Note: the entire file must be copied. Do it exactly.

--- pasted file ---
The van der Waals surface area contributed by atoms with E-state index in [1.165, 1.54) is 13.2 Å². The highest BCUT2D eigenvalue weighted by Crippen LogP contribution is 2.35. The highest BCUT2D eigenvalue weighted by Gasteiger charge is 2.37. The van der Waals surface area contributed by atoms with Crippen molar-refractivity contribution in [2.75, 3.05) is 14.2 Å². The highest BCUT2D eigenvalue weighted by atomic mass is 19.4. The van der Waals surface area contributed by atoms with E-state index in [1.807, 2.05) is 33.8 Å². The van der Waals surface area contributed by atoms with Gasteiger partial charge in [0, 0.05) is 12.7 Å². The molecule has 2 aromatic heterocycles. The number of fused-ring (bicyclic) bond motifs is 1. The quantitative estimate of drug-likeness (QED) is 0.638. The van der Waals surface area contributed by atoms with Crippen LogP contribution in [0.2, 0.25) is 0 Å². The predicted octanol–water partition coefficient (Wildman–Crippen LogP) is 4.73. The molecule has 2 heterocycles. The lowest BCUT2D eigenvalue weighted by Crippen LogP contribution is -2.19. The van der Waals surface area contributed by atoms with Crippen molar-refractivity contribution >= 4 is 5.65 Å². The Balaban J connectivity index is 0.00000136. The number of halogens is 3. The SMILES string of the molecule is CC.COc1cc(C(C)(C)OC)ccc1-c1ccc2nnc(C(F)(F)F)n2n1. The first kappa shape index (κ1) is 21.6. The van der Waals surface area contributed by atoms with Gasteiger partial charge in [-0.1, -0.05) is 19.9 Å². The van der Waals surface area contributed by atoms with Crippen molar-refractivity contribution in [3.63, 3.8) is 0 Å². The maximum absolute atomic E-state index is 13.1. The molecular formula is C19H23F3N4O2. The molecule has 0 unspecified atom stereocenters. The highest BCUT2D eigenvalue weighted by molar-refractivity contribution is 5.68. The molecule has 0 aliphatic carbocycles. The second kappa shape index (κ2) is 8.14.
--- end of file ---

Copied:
The van der Waals surface area contributed by atoms with E-state index in [1.165, 1.54) is 13.2 Å². The highest BCUT2D eigenvalue weighted by Crippen LogP contribution is 2.35. The highest BCUT2D eigenvalue weighted by Gasteiger charge is 2.37. The van der Waals surface area contributed by atoms with Crippen molar-refractivity contribution in [2.75, 3.05) is 14.2 Å². The highest BCUT2D eigenvalue weighted by atomic mass is 19.4. The van der Waals surface area contributed by atoms with E-state index in [1.807, 2.05) is 33.8 Å². The van der Waals surface area contributed by atoms with Gasteiger partial charge in [0, 0.05) is 12.7 Å². The molecule has 2 aromatic heterocycles. The number of fused-ring (bicyclic) bond motifs is 1. The quantitative estimate of drug-likeness (QED) is 0.638. The van der Waals surface area contributed by atoms with Crippen LogP contribution in [0.2, 0.25) is 0 Å². The predicted octanol–water partition coefficient (Wildman–Crippen LogP) is 4.73. The molecule has 2 heterocycles. The lowest BCUT2D eigenvalue weighted by Crippen LogP contribution is -2.19. The van der Waals surface area contributed by atoms with Crippen molar-refractivity contribution >= 4 is 5.65 Å². The Balaban J connectivity index is 0.00000136. The number of halogens is 3. The SMILES string of the molecule is CC.COc1cc(C(C)(C)OC)ccc1-c1ccc2nnc(C(F)(F)F)n2n1. The first kappa shape index (κ1) is 21.6. The van der Waals surface area contributed by atoms with Gasteiger partial charge in [-0.1, -0.05) is 19.9 Å². The van der Waals surface area contributed by atoms with Crippen molar-refractivity contribution in [3.63, 3.8) is 0 Å². The maximum absolute atomic E-state index is 13.1. The molecular formula is C19H23F3N4O2. The molecule has 0 unspecified atom stereocenters. The highest BCUT2D eigenvalue weighted by molar-refractivity contribution is 5.68. The molecule has 0 aliphatic carbocycles. The second kappa shape index (κ2) is 8.14.